The white-fleshed (which are actually a very pale yellow) peach varieties of France are seldom found in the U.S. and are greatly prized for their sweetness and quality.
Peach VarietiesOut of the hundreds of varieties of peaches, each can be classified as clingstone, freestone, or semi-freestone. In general, most peaches are classified by how firmly the flesh attaches to the pit.
Clingstone: These are so named because the flesh clings stubbornly to the stone or pit. In the Northern hemisphere, this type is the first to be harvested, ripening May through August. The flesh is yellow, with bright red touches closest to the stone. They have a soft texture, and are juicier and sweeter -- perfect for desserts. This is the preferred variety for jellies, jams, and canning. Although clingstones are tasty eaten fresh, they are seldom found in the local market. The commercial industry uses clingstones for peaches canned in various levels of syrup.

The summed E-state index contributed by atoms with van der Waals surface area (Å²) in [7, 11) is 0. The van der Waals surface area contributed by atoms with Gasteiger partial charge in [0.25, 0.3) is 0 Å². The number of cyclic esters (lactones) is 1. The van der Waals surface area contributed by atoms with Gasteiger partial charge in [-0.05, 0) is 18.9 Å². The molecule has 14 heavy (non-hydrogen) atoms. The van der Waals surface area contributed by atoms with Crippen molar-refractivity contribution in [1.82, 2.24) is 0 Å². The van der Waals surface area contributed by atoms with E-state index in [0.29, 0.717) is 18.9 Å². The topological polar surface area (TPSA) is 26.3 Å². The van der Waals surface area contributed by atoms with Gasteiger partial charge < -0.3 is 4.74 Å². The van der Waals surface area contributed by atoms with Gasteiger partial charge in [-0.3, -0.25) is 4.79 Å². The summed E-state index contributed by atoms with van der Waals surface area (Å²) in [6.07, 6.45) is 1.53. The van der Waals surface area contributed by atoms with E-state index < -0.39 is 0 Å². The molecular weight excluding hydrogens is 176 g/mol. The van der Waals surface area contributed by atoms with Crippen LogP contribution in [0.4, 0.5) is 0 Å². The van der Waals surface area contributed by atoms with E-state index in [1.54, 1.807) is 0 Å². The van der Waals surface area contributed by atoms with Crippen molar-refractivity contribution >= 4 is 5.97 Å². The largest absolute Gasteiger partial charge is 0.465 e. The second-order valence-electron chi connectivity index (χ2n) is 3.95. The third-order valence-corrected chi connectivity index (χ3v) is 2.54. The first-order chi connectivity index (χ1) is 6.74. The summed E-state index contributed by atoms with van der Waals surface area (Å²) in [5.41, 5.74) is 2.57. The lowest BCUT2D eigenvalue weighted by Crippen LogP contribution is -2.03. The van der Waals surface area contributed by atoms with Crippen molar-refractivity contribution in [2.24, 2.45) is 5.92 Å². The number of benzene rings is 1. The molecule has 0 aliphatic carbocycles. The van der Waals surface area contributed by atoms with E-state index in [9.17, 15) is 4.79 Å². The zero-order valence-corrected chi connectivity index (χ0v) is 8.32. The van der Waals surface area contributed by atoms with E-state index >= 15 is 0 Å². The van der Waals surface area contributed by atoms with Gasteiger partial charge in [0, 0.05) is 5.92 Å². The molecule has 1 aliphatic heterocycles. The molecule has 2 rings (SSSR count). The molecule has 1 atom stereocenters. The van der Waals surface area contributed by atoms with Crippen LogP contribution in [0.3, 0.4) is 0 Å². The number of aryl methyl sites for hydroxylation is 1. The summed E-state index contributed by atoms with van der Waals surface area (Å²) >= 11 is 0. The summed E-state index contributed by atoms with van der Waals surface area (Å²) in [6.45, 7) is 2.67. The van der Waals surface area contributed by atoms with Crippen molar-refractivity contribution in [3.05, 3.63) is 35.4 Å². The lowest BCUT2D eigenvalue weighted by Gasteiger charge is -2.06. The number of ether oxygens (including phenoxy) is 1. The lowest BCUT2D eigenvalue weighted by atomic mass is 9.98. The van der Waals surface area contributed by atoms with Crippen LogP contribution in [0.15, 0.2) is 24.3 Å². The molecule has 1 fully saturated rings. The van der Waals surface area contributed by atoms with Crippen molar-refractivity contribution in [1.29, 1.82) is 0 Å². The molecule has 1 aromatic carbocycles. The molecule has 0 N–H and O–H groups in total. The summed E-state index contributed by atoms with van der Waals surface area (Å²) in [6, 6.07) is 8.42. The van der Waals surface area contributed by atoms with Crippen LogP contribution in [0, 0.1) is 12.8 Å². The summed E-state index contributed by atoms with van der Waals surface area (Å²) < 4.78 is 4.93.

Freestone: As its name implies, the stone is easily removed from this variety, making it a good choice for eating fresh. Harvest begins in late May and continues to October. This is the type most commonly found in your local grocery store. They tend to be larger than clingstones, with a firmer, less juicy texture, yet still sweet. They are excellent for canning and baking purposes.
Semi-freestone: This newer type is a hybrid of the clingstone and freestone. It is good for general purposes, both fresh and canned.
More about Peaches: Peach Selection and Storage
Peach Cooking Tips
Peach Equivalents and Substitutions
Peaches and Health
Peach Legend and Lore
Peaches Photo © 2006 Peggy Trowbridge Filippone
|||Stone Fruit: Cherries, Nectarines, Apricots, Plums, Peaches|
|||Chez Panisse Fruit|
|||The Farmer's Wife Guide to Fabulous Fruits and Berries|
|||The San Francisco Ferry Plaza Farmer's Market Cookbook|